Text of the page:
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A different type of activism...


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When the trend was daisies, we put huge daisies everywhere in our homes. In the 1980s our decorating styles were gilded, much like the people in the news -- Princess Diana and Donald Trump.

Lynette Jennings caused the audience to laugh at some and confess to other decorating and design trends during her lecture Tuesday. Jennings, an author of decorating and design books and producer of home decorating programs that have aired on the Discovery Channel, spoke as part of the Matrix:Midland festival.

"Nobody in Florence designed the beanbag chair. I can guarantee that," she told a near-sellout crowd in the Midland Center for the Arts Little Theatre. Jennings said design trends like the macramé wall hangings and shag carpet of the 1970s were not products of the design gurus in Europe. The wildly popular daisy on everything in the 1960s, for example, came from Jackie Kennedy's propensity to put daisies in guestrooms.

In explaining where trends originate, she also pointed out that following trends can fill your home with things to which you're not necessarily attached.

"If you don't love it, sell it, get rid of it," she said. Filling your space with things you love and are attached to makes a house feel good, she said, and the houses that felt good inside were the homes she and her crew were drawn to when choosing homes to air on Jennings' programs.

It's been a while since Jennings has chosen homes to feature on new shows, not because she has seen it all but because she reached a milestone in her life when things didn't have the "feels good" ambiance for which she searched.

"There's a question that I've been running into out and about these days: 'Where are you?'" she said. "I decided I was going to get a physical ... because I had been putting it off for a while. That day I went for a physical, they did a mammogram, they wanted a second picture, they did a biopsy at 3 o'clock in the afternoon and I was diagnosed with stage 2 B-cancer. Breast cancer."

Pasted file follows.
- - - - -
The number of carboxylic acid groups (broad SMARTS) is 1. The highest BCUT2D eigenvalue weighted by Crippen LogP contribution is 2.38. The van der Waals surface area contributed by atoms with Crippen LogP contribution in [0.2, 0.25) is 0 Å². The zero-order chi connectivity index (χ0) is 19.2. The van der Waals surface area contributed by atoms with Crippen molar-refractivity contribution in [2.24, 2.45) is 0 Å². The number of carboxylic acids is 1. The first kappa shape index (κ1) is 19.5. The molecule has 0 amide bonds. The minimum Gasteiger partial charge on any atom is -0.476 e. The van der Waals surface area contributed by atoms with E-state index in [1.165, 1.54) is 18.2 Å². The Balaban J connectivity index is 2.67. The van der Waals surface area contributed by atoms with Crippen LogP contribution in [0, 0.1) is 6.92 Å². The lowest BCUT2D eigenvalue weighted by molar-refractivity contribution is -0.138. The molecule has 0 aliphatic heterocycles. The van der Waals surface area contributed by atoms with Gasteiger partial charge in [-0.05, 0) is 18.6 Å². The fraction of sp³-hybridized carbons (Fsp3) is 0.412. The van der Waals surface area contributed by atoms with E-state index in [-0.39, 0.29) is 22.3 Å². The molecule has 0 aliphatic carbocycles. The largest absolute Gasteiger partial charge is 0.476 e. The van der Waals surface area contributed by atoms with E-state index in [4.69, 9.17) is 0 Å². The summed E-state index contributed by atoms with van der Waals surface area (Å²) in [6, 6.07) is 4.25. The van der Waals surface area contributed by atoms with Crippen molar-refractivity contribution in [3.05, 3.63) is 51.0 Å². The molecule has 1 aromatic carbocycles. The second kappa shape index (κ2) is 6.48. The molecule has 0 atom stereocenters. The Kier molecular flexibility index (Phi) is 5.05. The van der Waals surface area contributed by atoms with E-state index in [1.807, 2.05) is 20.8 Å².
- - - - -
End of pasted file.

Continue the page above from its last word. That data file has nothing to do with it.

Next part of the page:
The battle to beat breast cancer was a tough road, but Jennings said the toughest part is the second battle. For years she got fan mail from cancer patients thanking her for her show's motivation and inspiration. She wanted to help them, but never understood what those fans were talking about until she faced the emotional recovery after cancer.

"After they give you your last treatment, you go home, you recover, they give you a PET scan and CT scan, they scan your body from one side down the other, they bring you into the doctor's office and they say, 'You're done! You're finished! You're cured. Get out of here, we don't want to see you for three months.' They give you a pink balloon and a big hug and you get to the car and that's about as far as it lasts. Because then, the words that are on every survivor's lips are, when you go through this, 'Huh? what's next?'" Jennings said.

In three weeks, a group of cancer patients will visit Jennings' 7,000-square-foot Colorado ranch home for a retreat. But they will not be out on the range alone.

Because of Jennings' desire to help artists in the United States develop their crafts, she also has lined up artists to come to her ranch. The artists will work with the cancer patients to help answer the "what's next" question through showing them their work.

Her effort is called the Lynette Jennings Foundation and she plans to work with legislators and health care providers to help get funding for the emotional recovery after cancer.

http://www.ourmidland.com/site/news.cfm ... 2542&rfi=6

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